Leadership in Times of Crisis: Remote Leaders Must be Brain Aware.
Sotiris Karagiannis, MEd MBA, Graduate Business Programs Director, University of New York in Prague, interviews Dr Carlos Davidovich, Neuroleadership expert and experienced C-Suite corporate coach, on what leaders must do to keep their teams in focus today.
Karagiannis: So, Carlos, our society is experiencing an unprecedented crisis with the COVID-19 pandemic. What makes this crisis so different from previous ones?
Davidovich: Sotiris, I think it is mostly attributed to the strong survival response. This involves the primitive flock reaction of let’s get toilet paper! From our three brains (reptilian-instincts; limbic – emotions and prefrontal – rationality) when we are in a crisis the reptilian brain takes control: survival response: fight – freeze – flight; and the rational brain is deactivated. We cannot think properly. We need to regain control.
Karagiannis: I see, and I guess from our early reactions we seem to be more in a freeze or flight mode. Why is this so?
Davidovich: It has to do with the level of uncertainty. The brain is very sensitive regarding lack of information and our current reality is characterized by a high level of uncertainty, not to mention that the situation came too fast to be digested.
Karagiannis: Quite true! But we see people reacting differently to the situation. How can you explain this phenomenon?
Davidovich: The way we react to crises depends on our different personalities. Some of us feel they can control their own future and act proactively and independently. Some others feel the situation is way out of their control and depend on others more than they depend on themselves.
Karagiannis: Besides personalities, Carlos, how do we react to a crisis that nobody really knows when it will end?
Davidovich: When the crisis lasts longer than expected, the brain needs to find a new norm. There are two levels or stages: first one, the survival response (reptilian brain) and the second one, the cooperation response (rational and emotional brain). We understand that together is better and faster. This is the reason why we are hearing so many acts of altruism, compassion, and solidarity. A healthy tribal response, to feel being protected by the group.
Karagiannis: So, let’s turn to the corporate environment, then. How can leaders use this information to lead their teams effectively in these conditions?
Davidovich: Leaders must create a psychological proximity environment: make people feel connected. We now know, thanks to our experiences with current technology, we can feel closer despite physical distance. Leaders must be present and be relevant. They must show the right direction-that they can take things under control.
Karagiannis: True, but we know that in these times some leaders increase the level of control-often in an authoritarian way, as if they don’t trust their teams.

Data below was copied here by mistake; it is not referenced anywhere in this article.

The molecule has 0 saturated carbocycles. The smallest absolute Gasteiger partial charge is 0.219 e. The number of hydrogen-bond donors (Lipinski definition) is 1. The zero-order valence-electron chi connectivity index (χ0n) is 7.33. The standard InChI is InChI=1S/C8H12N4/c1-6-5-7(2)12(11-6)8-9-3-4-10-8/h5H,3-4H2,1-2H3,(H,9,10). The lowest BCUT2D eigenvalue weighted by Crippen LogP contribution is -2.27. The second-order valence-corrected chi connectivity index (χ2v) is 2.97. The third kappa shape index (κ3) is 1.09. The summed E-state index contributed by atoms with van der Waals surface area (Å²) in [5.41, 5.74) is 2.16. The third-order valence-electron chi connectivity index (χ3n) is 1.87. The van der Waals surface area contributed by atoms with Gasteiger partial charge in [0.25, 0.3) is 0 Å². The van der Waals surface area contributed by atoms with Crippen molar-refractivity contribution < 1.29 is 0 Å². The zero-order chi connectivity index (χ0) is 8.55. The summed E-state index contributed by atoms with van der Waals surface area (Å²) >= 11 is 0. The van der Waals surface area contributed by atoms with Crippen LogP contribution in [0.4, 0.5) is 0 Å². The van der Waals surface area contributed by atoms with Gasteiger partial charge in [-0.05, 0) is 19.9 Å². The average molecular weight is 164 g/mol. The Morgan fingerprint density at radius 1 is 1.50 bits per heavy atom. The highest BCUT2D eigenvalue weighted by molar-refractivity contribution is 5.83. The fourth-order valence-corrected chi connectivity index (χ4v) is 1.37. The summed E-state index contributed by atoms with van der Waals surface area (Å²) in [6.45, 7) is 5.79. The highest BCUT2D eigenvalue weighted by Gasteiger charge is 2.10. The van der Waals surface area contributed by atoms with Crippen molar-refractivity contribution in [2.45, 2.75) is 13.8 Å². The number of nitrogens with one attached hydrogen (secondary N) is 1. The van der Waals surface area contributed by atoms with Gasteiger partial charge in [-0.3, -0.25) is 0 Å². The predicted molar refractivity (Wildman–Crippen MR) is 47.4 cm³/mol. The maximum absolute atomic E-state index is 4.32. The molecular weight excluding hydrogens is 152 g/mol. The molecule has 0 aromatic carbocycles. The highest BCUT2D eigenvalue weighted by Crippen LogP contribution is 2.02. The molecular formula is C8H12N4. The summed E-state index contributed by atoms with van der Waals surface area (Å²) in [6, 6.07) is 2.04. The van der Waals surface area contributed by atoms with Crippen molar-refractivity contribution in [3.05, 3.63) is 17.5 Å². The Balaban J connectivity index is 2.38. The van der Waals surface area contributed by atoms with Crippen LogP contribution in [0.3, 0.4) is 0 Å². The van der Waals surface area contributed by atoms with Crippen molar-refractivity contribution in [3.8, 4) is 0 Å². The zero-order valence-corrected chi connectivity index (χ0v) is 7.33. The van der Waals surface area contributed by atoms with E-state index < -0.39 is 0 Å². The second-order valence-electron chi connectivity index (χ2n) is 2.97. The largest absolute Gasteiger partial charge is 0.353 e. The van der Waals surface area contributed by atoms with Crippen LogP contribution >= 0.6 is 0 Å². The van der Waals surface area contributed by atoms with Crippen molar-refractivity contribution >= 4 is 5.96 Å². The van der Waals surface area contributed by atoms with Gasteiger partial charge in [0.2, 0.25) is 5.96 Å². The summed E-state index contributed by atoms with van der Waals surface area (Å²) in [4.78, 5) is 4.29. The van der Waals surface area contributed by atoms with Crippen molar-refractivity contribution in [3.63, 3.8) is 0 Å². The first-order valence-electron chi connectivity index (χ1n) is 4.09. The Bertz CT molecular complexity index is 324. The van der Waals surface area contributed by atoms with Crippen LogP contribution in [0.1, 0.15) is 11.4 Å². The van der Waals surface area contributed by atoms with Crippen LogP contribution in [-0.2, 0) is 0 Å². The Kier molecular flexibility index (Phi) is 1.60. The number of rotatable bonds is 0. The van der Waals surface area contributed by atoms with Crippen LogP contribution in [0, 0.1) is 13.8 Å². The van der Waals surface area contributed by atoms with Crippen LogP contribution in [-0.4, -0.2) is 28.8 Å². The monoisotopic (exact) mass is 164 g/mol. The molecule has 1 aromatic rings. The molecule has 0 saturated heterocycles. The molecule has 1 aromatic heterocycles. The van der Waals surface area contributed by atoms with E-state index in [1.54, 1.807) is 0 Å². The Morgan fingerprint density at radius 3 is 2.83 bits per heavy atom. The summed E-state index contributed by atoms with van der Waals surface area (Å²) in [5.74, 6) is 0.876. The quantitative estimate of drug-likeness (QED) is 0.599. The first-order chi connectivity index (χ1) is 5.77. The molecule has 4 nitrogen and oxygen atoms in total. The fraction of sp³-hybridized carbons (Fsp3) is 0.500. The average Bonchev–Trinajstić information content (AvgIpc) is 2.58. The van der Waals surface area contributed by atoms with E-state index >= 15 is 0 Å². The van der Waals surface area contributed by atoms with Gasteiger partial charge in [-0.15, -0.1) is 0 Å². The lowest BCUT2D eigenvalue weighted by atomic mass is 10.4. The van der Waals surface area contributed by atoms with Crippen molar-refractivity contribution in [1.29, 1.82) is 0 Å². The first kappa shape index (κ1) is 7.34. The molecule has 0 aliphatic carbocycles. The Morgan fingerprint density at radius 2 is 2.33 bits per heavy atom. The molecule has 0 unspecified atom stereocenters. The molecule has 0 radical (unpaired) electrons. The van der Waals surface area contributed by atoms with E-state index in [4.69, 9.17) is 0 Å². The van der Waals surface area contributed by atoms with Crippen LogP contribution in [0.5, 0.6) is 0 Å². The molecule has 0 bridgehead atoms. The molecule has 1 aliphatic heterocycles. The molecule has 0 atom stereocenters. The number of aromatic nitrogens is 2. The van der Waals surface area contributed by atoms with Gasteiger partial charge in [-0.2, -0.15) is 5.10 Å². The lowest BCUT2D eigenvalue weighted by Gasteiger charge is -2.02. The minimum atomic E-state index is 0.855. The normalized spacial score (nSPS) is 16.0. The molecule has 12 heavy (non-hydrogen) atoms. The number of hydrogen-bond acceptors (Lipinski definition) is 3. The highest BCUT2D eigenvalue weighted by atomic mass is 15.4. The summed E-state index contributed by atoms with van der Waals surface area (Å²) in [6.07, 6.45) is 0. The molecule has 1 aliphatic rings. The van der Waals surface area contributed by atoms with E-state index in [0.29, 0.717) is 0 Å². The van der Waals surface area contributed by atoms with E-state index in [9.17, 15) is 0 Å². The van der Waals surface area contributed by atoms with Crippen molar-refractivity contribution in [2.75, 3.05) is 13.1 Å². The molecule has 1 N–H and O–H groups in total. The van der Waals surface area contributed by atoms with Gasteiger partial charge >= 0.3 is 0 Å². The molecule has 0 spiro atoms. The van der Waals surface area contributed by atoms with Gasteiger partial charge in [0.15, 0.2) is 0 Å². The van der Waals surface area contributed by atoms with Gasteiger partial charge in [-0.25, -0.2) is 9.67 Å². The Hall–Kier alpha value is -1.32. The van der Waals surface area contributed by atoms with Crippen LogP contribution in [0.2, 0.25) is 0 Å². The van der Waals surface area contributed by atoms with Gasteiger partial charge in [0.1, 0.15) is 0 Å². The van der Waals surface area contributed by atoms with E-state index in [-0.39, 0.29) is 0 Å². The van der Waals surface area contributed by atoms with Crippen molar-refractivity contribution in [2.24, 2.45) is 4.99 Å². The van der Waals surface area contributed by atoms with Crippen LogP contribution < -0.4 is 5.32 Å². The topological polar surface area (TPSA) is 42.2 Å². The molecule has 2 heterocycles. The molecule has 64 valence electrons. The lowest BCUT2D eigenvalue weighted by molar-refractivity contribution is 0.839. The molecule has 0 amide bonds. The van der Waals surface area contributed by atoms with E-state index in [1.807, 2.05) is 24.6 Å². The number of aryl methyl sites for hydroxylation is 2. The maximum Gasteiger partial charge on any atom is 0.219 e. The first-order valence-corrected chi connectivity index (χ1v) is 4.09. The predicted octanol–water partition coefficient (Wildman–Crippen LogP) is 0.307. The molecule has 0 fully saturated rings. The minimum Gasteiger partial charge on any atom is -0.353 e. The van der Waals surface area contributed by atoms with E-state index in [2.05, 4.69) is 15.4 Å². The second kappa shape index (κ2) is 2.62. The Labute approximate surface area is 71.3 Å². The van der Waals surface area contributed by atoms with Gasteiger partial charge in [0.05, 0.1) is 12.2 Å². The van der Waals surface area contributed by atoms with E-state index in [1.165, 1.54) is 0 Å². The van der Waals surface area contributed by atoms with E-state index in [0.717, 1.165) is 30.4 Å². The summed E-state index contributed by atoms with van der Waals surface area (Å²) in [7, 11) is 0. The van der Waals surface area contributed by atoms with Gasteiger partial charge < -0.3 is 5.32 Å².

Davidovich: Yes, we have seen cases of companies where managers return to the habit of micromanagement. But this is only for those who have little faith in themselves and their abilities to lead an independent team-these managers are still directed by the need for survival-the reptilian brain dominates leaving little space for emotions and logic to seize control. So, they don’t see cooperation as the way forward. They want to depend on their own instincts because they trust them more than their people.
Karagiannis: It would be hard to change the mindset of these managers. So, what would you suggest the rest of us must do?
Davidovich: The solution is to engage everyone in the process: we are all co-creating this new reality, nobody has a formula. There is no excuse, we are all responsible. Leaders must create a new routine for their teams asap. The brain replaces uncertainty with routines. They should communicate with their teams as often as they can in a systematic and organized way. But, they don’t have to be always the ones to monitor communication. They must delegate the responsibility to their teams, each time having a team member take charge.
Karagiannis: Sounds like a great idea. We have all suffered from endless meetings with the boss talking and the rest listening. And then not really knowing what to do next. What else?
Davidovich: Establish a concrete working and resting time for your team. Build an internal network of communication. Who is contacting who if there is an emergency? Everyone should have the contact info of only one person for any emergency. The leader is part of the network not the main “to go” person.
Also, don’t let anyone spread negativity or play the victim…for too long. Move them to take action, don’t play the savior. Make them accountable. Check if someone is needing professional help to overcome this situation.
In a nutshell, keep your team busy. Clear goals are needed!
And remember: As Frances Rei and Anne Morriss say in their book “Unleashed: The Unapologetic Leader’s Guide to Empowering Everyone Around You”, ‘Leadership is about empowering other people as a result of your presence — and making sure that impact continues into your absence.’
Karagiannis: Thank you Carlos! I am sure many of us will make our absence useful today following your tips.